MO 2.0 has a new badge:

Sportsmanship: Up voted 100 answers on questions where an answer of yours has a positive score.

I'm curious whether this badge really makes sense in our community- I think I am more likely to upvote answers on questions where an answer of mine has a positive score, because I learned something from them about a topic which I cared about enough to write an answer on. My hypothesis is that fellow respondents are in fact primary sources of upvotes for answers.

Request: Are these statistics which would allow us to test whether this badge makes sense? Does somebody have a convincing argument for the rationale of such a badge on MO?

Free badges are always nice- but I wonder in some cases about utility.

  • 18
    $\begingroup$ All the badges are silly. But not that big a deal. $\endgroup$ Jul 12, 2013 at 4:14
  • $\begingroup$ I seem to recall an old thread on tea.mathoverflow.net where Blazing Saddles and The Treasure of the Sierra Madre were brought up $\endgroup$
    – Yemon Choi
    Jul 12, 2013 at 5:54
  • 5
    $\begingroup$ @AndyPutman All badges are silly, but some are more silly than others $\endgroup$ Jul 12, 2013 at 7:44
  • 3
    $\begingroup$ A badge spelled "Sprotsmanship" would be even more mysterious. But this one is "Sportsmanship". $\endgroup$ Jul 12, 2013 at 15:31

1 Answer 1


The general idea of the badges is to encourage behavior that is positive to the community.

Now, you apparently do not need the encouragement regarding this behavior (also upvoting other answers where one has one by oneself, as opposed to seeing them as "competition"), which however you seem to agree is a positive or even natural thing to do. And, it might be that on MO this is in general less relevant, since it is not so common that there are very similar answers given to the same thing, however it can also happen.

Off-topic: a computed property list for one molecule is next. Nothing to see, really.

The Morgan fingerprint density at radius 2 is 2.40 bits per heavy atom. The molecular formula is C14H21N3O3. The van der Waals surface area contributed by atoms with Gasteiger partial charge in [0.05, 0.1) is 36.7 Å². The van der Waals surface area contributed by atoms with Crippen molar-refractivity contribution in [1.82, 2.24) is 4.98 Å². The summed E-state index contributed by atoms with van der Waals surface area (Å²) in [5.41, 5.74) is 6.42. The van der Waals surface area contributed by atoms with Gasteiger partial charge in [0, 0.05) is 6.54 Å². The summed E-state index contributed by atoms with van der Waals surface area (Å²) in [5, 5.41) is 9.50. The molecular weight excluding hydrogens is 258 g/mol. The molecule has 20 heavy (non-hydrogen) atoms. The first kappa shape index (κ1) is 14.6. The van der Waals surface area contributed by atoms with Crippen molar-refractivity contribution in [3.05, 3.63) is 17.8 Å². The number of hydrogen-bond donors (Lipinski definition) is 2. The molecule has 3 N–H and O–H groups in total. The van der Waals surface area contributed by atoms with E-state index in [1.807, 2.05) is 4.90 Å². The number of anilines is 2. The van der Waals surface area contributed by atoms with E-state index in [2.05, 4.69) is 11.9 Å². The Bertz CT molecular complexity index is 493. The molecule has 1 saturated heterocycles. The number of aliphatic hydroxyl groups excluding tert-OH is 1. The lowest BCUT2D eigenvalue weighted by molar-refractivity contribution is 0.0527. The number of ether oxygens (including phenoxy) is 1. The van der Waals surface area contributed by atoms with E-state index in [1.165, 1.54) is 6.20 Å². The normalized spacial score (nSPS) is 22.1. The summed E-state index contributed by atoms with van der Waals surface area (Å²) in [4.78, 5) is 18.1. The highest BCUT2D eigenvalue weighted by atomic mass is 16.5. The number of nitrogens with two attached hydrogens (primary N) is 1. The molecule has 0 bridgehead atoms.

In particular in such situations there is an effect that not rarely one of the answers "wins" in the end and gets significantly more votes than equivalent ones (on the grounds that it is ahead early on, and then some seem to only upvote one/the first they see (often sorted by votes), answer giving some piece of information and the gap widens.

So, I think in a scenario where one answers in parallel with somebody else about the same thing, then sees the other answer, and then upvotes it. Then by doing so one likely actually harms ones prospects of getting points out of ones own answer (and also the accept).

This is I think the scenario they mainly had in mind. As said on MO this is not so frequent but I think on other sites it happens all the time. (And such situations can cause friction; math.SE seems to have had various problems arising from such things.)

And depending on how this badge is implemented precisely; if it is exactly as written, that is the number of answers one upvotes counts (and there is no exception for CW) then anybody being in some of big-lists could trivially get it just voting around there a lot.

However, that one can also get the badge in an "absurd" way is true for many and specifically for thos badges based on participation/volume. Say, I could get a fanatic badge, while never contributing anything, the ones based on votes mindlessly up-voting whatever I open, the ones based on edits doing irrelvant edits and so on.

This might be a downside of all these badges that if somebody really wants them they might do more harm than good if somebody does what is asked for in an unreasonable way.

However, for the ones in question here, I would say somebody actively trying to get them will do little harm in doing so (opposed to the situation for the review badges mentioned in a comment), while the behavior encouraged is positive (and you seem to agree with this).

In that sense, I think these badges are relatively more reasonable than some others we had all the time.


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